Abjection, Snake Women, and the (many) Gaze(s)

Naga at Buddhaisawan chapel (late C18th), Bangkok
Detail of mural at Buddhaisawan chapel, 2013. (Taken by me.)

It’s rare to read a story and know it’s for people like me. Even rarer for such stories to push at gendered bodies and relationships in truly interesting ways. Stories unconcerned with the white, straight gaze. Stories which knowledgeably play with shared mythology.

She is paya-nak, she is monarch among serpent-kind, and once she allowed me to see her true form, and that broke my heart to pieces. Her jeweled tongue flicked out to catch every one. She is a girl’s dream, she is a queen, and snakes great and small make obeisance to her.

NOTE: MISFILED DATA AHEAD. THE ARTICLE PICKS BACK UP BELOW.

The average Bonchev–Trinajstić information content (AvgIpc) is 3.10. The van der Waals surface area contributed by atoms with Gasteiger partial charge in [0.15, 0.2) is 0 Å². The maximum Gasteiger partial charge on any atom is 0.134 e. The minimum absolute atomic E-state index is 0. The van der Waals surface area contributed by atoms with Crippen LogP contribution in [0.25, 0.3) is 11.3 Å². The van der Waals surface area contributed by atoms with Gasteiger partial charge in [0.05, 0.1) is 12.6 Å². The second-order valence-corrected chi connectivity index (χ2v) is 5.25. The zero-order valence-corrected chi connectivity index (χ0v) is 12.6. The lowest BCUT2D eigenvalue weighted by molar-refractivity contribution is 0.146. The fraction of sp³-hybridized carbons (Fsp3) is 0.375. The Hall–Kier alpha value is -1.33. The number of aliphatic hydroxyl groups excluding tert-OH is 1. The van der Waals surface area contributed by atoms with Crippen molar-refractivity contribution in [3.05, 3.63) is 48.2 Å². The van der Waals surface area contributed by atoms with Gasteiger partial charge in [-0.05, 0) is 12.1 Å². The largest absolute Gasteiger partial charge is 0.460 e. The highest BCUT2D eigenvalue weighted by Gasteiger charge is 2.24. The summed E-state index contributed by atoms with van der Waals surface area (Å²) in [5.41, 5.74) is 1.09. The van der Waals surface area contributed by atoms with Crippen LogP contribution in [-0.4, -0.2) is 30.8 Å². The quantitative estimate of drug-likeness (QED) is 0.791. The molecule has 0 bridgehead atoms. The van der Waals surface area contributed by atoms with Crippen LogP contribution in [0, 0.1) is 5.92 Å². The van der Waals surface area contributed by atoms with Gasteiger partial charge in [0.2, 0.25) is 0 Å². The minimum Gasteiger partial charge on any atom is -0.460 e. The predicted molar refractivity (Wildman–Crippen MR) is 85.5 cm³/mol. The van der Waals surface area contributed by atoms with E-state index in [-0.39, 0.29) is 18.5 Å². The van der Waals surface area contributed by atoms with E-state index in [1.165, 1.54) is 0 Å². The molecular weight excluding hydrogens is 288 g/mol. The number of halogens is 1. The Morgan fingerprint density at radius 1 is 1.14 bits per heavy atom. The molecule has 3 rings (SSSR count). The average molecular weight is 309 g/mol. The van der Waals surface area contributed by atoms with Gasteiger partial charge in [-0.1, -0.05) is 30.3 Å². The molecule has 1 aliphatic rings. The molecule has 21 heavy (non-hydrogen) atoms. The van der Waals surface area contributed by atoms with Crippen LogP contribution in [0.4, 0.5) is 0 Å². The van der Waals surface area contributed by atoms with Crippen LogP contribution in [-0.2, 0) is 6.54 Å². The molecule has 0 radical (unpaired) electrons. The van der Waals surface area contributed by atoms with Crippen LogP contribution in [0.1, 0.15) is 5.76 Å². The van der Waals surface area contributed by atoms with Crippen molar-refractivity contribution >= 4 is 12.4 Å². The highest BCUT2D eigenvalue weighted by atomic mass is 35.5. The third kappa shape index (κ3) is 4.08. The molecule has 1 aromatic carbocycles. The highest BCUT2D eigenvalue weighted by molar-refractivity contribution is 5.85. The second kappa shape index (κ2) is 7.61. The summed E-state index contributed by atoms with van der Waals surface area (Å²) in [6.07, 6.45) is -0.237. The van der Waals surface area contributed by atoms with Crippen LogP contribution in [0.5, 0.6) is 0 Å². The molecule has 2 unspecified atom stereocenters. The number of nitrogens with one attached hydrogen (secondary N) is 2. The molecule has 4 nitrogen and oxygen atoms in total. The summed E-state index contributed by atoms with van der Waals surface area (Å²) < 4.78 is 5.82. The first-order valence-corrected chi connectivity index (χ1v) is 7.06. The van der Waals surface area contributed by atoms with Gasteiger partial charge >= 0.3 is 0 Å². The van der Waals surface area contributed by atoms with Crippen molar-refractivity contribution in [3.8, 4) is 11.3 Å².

Oh, if only my baby was a snake, egg-hatched, compelled to prostrate before her might.

 

I lower my face to her scales. Sometimes below the waist she is snake; sometimes she is woman. Now she is coils upon coils, black, all the shades that are black, and she wraps her serpent-part around me until we are one, fastened at the waist like a conjugal vow. “My husband will return. One day.”

 

“I will give him to one of my sisters, to eat or drown as she pleases.”

 

“Mak is not a bad man.”

 

“He lies between us as drought lies between mortals and survival. He hangs over the knot of our want as a blade hangs over a thread.”

You can imagine how I felt, years ago, when I read Paya-Nak, a lesbian re-telling of Nang Nak, a much-beloved Thai folktale. These are thoughts which have simmered in my head since then.

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